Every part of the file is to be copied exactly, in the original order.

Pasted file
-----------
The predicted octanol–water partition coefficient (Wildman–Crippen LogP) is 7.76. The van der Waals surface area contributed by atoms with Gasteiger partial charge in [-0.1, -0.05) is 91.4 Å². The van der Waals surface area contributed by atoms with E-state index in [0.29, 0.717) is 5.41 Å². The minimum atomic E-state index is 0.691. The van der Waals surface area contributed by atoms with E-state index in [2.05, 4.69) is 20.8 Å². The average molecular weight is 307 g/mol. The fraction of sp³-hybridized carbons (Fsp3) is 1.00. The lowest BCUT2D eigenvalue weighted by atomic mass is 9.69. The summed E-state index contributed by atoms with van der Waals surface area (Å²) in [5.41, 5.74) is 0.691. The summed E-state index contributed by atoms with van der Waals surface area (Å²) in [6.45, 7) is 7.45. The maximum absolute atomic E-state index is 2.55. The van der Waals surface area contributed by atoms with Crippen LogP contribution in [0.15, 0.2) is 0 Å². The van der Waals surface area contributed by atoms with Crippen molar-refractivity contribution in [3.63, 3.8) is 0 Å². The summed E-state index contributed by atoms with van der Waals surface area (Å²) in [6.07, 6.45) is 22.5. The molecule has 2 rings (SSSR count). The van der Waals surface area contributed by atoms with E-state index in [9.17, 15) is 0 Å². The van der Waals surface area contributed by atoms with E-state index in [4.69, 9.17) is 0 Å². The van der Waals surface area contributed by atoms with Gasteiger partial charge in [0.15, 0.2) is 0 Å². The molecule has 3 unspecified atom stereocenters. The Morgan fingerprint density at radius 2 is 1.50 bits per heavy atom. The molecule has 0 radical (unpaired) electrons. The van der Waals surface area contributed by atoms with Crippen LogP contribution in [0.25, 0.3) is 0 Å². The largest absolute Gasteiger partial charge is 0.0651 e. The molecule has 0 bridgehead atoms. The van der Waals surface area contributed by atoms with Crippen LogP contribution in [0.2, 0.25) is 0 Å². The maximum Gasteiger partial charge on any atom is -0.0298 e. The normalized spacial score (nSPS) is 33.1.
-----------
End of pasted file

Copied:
The predicted octanol–water partition coefficient (Wildman–Crippen LogP) is 7.76. The van der Waals surface area contributed by atoms with Gasteiger partial charge in [-0.1, -0.05) is 91.4 Å². The van der Waals surface area contributed by atoms with E-state index in [0.29, 0.717) is 5.41 Å². The minimum atomic E-state index is 0.691. The van der Waals surface area contributed by atoms with E-state index in [2.05, 4.69) is 20.8 Å². The average molecular weight is 307 g/mol. The fraction of sp³-hybridized carbons (Fsp3) is 1.00. The lowest BCUT2D eigenvalue weighted by atomic mass is 9.69. The summed E-state index contributed by atoms with van der Waals surface area (Å²) in [5.41, 5.74) is 0.691. The summed E-state index contributed by atoms with van der Waals surface area (Å²) in [6.45, 7) is 7.45. The maximum absolute atomic E-state index is 2.55. The van der Waals surface area contributed by atoms with Crippen LogP contribution in [0.15, 0.2) is 0 Å². The van der Waals surface area contributed by atoms with Crippen molar-refractivity contribution in [3.63, 3.8) is 0 Å². The summed E-state index contributed by atoms with van der Waals surface area (Å²) in [6.07, 6.45) is 22.5. The molecule has 2 rings (SSSR count). The van der Waals surface area contributed by atoms with E-state index in [9.17, 15) is 0 Å². The van der Waals surface area contributed by atoms with E-state index in [4.69, 9.17) is 0 Å². The van der Waals surface area contributed by atoms with Gasteiger partial charge in [0.15, 0.2) is 0 Å². The molecule has 3 unspecified atom stereocenters. The Morgan fingerprint density at radius 2 is 1.50 bits per heavy atom. The molecule has 0 radical (unpaired) electrons. The van der Waals surface area contributed by atoms with Crippen LogP contribution in [0.25, 0.3) is 0 Å². The largest absolute Gasteiger partial charge is 0.0651 e. The molecule has 0 bridgehead atoms. The van der Waals surface area contributed by atoms with Crippen LogP contribution in [0.2, 0.25) is 0 Å². The maximum Gasteiger partial charge on any atom is -0.0298 e. The normalized spacial score (nSPS) is 33.1.